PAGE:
Poor Neurotransmitter Activity Linked to Mental Illnesses
Like a fast-moving relay race, neurotransmitters are the vehicle by which messages travel from one nerve cell to another in the brain. They affect mood, memory and our ability to concentrate, as well as several physical processes. When these chemical messengers are disrupted, the message may go right back to the transmitter or be lost altogether. When considering mental illness, the result of interrupted neurotransmitters can be depression or even a tendency toward drug and alcohol dependency.
Though the brain has billions of nerve cells, they don’t actually touch – thus the job of neurotransmitters to bring messages back and forth. Because neurotransmitters can impact a specific area of the brain, including behavior or mood, their malfunctions can cause effects ranging from mood swings to aggression and anxiety. Many neurotransmitters exist in the brain, but those most studied in relation to mental disorders are dopamine, acetylcholine, GABA, noradrenaline (norepinephrine) and serotonin.
Understanding the way neurotransmitters function in the brain could lead to better treatments for mental disorders. Normally, nerve impulses move along the brain through axons , long cellular structures – until they land at a presynaptic membrane. These membranes house the neurotransmitters that will be sent out into free spaces, or synaptic clefts, so that they can be collected by receptors of another neuron. The neuron that collects the neurotransmitter then internalizes it and the nerve impulse can keep moving forward with the message.
If serotonin or norepinephrine movement is interrupted, depression or anxiety disorders can result, as these hormones (also called neurotransmitters) regulate things like mood, appetite and concentration. For patients with depression, the neurotransmitters may return to their original location (the presynaptic membrane) instead of sending the right message produced by the serotonin to a neuron. Medications for depression can help stop these hormones from returning to their original location, a process called reuptake. The result is that broken signals are repaired; there is more serotonin activity; and reduced symptoms for depression.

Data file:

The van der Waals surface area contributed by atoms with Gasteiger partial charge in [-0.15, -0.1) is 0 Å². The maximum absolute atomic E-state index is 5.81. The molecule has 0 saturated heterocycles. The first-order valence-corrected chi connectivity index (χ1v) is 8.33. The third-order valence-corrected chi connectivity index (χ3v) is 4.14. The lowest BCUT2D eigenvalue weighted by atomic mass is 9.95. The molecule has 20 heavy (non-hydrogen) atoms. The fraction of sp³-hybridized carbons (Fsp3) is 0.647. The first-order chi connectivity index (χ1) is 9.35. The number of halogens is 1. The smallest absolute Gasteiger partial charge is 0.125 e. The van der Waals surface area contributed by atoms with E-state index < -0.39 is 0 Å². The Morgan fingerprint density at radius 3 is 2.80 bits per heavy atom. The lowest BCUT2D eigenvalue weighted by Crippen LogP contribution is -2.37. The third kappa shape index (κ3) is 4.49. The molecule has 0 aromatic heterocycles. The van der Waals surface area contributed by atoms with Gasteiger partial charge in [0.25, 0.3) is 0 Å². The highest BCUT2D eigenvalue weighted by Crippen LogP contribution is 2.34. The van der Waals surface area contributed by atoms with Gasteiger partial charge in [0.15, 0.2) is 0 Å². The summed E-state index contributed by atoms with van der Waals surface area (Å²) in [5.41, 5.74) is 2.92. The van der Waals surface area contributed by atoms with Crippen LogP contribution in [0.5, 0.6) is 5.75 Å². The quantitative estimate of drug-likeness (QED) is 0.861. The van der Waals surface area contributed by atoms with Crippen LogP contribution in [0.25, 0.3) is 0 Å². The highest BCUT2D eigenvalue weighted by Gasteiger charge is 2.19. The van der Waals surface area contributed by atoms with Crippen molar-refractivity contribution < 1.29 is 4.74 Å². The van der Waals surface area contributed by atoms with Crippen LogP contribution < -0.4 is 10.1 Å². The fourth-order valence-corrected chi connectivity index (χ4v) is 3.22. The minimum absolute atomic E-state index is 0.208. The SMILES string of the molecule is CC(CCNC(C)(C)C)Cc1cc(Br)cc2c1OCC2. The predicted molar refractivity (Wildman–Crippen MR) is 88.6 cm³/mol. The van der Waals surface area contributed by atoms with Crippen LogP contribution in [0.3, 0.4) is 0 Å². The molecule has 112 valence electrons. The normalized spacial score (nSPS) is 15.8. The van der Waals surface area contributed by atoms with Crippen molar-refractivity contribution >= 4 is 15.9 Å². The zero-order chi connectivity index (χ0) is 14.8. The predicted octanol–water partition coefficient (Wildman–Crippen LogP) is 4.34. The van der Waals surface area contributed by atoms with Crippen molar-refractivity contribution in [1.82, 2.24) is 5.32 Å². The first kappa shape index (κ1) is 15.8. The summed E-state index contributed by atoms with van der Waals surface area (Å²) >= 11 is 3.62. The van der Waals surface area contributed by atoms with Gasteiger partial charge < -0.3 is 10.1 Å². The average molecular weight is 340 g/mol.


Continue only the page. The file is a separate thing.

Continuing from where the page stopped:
Dopamine is another neurotransmitter linked to mental illness, such as schizophrenia, characterized in part by emotional disturbances, but certain medications can help reduce the symptoms. Attention-deficit/hyperactivity disorder (ADHD) is also believed to be a result of interrupted passages of dopamine or norepinephrine. Tiredness, high levels of stress and poor motivation are also linked to low dopamine.
Additional mental illnesses, such as personality disorders and social disorders, are believed to be caused by the interrupted transfer of neurotransmitter messages. In patients with drug or alcohol addictions, the gamma-aminobutyric acid, or GABA, receptor may be affected. This neurotransmitter slows the speed of nerve impulses and causes muscles to relax.
Interestingly, people with vitamin deficiencies may be more likely to experience disrupted, lacking or ineffective neurotransmitters. Amino acids are the building blocks of neurotransmitter production, but amino acids can’t be generated without first taking in a broad range of vitamins and minerals. Diets that are too low in protein may also contribute to impaired neurotransmitter function. A combination of good nutrition, prescription medications or antidepressants, exercise and psychotherapy are recommended to increase neurotransmitter production and encourage a smooth flow of these critical chemicals in the brain.